[After THE JUMP: rivalries, edge, attitude, underdogs, gamblers]
News bullets and other items:
Hoke expects Devin Gardner to start against MSU, with Shane Morris now healthy enough to be his backup
Hoke identified zone coverage, the run game, and creating big plays as areas for improvement over the final five games of the season
Kyle Bosch will re-join the team in January after taking a leave of absence for personal reasons
Willie Henry could have played against Penn State if it was necessary
Hoke alluded to being past the point of making a decision regarding Desmond Morgan redshirting and was evasive when asked if he’d miss the rest of the season
The coaches go over negative highlights from around college football each week in team meetings
If you’re wondering why there were no MGoQuestions it’s because they were all about MSU, and I decided to save them for Monday since Hoke said the coaches are only in the preliminary stages of gameplanning
“Number one, thanks for coming out today. It was good to get a win. Obviously winning's an important aspect of what you do when you compete. The atmosphere, I think, in Michigan Stadium was unbelievable and I know our kids, the energy, they feed off that and it was through the whole game. It was loud when it needed to be loud [from] our students and our fans so we really appreciate that.
“Yesterday we had a shortened practice. We'll go a little longer today. Just fundamentals and techniques being the main emphasis. A little bit on our next opponent, Michigan State, but a lot of fundamental work because we've got some young guys who want to continue to grow and continue to get them as many reps as we can, and then you've got some older guys who've played a lot of football in seven games [over] seven weeks so you want to get them some rest when you can but at the same time try and get some of the early game planning stuff. And with byes, to get physically healthy is an important part of it as much as you can; you're never going to be all the way. And then we've got a great rivalry game with Michigan State.
‘So the other thing we’ll use the bye week for is recruiting. The other part of it will be for us to– for us as a staff to do some self scout with where you're at and what you've done so far and where you might want to change some details up and I think that's one thing Michigan State did – not Michigan State, Penn State, the other night when you look at some of the down and distance and formation things in the first half from an offensive standpoint. They had the bye week and I think they went in seeing that they needed to change up a little bit and I think they did that.”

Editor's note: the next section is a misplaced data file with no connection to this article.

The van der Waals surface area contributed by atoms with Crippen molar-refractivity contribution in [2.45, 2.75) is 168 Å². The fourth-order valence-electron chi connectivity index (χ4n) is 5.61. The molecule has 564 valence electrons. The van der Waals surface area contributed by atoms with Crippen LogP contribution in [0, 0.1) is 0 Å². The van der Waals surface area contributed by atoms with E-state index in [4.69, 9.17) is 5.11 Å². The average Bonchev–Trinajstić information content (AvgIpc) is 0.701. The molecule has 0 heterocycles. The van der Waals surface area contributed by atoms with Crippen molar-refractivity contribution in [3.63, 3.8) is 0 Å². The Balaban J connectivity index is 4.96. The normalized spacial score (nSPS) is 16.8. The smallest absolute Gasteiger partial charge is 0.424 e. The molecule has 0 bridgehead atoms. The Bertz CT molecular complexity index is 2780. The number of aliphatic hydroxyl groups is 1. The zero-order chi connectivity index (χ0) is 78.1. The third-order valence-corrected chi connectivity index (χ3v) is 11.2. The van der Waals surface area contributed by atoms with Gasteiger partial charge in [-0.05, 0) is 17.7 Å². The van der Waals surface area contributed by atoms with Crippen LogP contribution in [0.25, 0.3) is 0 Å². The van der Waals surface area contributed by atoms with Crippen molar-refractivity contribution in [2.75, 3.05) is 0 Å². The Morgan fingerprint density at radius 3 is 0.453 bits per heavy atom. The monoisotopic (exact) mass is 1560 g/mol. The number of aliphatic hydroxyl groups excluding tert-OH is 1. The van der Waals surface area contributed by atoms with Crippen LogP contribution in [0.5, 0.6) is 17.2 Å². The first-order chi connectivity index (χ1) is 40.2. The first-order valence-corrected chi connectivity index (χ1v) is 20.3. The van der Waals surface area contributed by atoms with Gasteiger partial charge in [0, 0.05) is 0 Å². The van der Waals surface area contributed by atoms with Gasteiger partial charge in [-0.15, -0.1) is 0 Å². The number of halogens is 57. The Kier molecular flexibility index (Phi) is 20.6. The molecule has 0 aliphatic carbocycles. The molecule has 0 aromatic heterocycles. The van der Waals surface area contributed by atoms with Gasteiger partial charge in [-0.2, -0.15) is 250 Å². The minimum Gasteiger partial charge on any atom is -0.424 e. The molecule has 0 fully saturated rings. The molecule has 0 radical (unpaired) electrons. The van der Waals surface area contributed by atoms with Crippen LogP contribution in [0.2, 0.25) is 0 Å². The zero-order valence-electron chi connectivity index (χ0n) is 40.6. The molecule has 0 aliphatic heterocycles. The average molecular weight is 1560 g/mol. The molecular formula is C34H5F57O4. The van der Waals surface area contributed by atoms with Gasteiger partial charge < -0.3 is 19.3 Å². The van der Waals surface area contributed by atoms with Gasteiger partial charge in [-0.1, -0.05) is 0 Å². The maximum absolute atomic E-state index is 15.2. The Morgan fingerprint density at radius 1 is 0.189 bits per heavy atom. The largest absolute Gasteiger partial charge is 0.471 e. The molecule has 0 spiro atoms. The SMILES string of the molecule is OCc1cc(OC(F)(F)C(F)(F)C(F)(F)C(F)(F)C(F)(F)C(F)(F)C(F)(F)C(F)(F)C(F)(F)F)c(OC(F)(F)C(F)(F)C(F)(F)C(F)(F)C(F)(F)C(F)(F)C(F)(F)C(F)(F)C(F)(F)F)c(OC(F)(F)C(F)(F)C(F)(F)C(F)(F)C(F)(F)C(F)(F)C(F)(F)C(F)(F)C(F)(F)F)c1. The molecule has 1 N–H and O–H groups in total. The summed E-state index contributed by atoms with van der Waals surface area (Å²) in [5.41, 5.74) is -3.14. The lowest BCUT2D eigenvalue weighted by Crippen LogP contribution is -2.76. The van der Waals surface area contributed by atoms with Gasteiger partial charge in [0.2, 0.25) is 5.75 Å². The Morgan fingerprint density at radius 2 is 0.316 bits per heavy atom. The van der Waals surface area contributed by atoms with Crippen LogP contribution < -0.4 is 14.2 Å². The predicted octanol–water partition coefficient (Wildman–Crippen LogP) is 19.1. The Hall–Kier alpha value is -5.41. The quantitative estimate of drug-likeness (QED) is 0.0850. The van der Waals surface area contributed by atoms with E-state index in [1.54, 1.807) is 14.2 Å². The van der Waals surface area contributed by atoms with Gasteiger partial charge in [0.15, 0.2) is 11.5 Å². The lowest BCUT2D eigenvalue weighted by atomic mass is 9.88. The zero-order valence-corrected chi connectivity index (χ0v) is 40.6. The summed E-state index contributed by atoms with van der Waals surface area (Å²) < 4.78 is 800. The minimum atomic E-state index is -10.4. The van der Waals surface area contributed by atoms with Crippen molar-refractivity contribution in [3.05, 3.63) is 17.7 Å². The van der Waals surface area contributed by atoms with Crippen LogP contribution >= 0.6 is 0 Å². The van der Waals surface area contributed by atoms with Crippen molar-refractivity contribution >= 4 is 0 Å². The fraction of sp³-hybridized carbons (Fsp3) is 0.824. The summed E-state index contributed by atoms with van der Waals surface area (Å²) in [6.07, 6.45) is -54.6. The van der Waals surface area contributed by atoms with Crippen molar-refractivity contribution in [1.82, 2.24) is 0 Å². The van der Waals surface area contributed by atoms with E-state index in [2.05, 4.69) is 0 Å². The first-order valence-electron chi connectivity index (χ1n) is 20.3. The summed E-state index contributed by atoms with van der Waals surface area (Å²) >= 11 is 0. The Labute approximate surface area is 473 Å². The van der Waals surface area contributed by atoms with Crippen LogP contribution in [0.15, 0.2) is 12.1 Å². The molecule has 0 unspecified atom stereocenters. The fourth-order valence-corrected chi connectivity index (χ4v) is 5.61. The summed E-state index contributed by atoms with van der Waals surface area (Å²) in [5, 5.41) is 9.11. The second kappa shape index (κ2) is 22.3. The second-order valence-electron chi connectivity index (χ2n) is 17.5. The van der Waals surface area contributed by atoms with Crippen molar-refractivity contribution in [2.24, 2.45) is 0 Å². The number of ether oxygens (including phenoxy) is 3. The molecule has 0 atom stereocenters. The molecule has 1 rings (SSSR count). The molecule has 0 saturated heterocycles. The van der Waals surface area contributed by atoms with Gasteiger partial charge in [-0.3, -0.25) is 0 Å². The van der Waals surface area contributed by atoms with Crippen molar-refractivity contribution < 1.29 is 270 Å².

Do you expect Devin [Gardner] to start at Michigan State?
“Yeah, I would. I think having Shane back and healthy also is a big part of it and as much as we are going to talk about injuries yeah, we expect Devin to be there.”
You've touched on this in the past, but what would you say is the biggest area of improvement in Devin since you've known him?
“I'd say as much as anything I think [it’s] his leadership. I think nowadays kids, not a lot of them have that natural leadership. And a lot of that is, and this is an opinion, I haven't studied this but they play so much AAU now. It used to be you go in a backyard or churchyard and you’d say [to] 10 guys, ‘Okay you're the captain of this team and you’re [the captain] of this,’ then pick. Now we have adults making decisions that I don't believe kids get to make and it doesn't help them grow and so that's just part of what I think. So it's a little tougher at times to help kids grow in that department.”
[After THE JUMP: more details on stuff summarized in the bullets]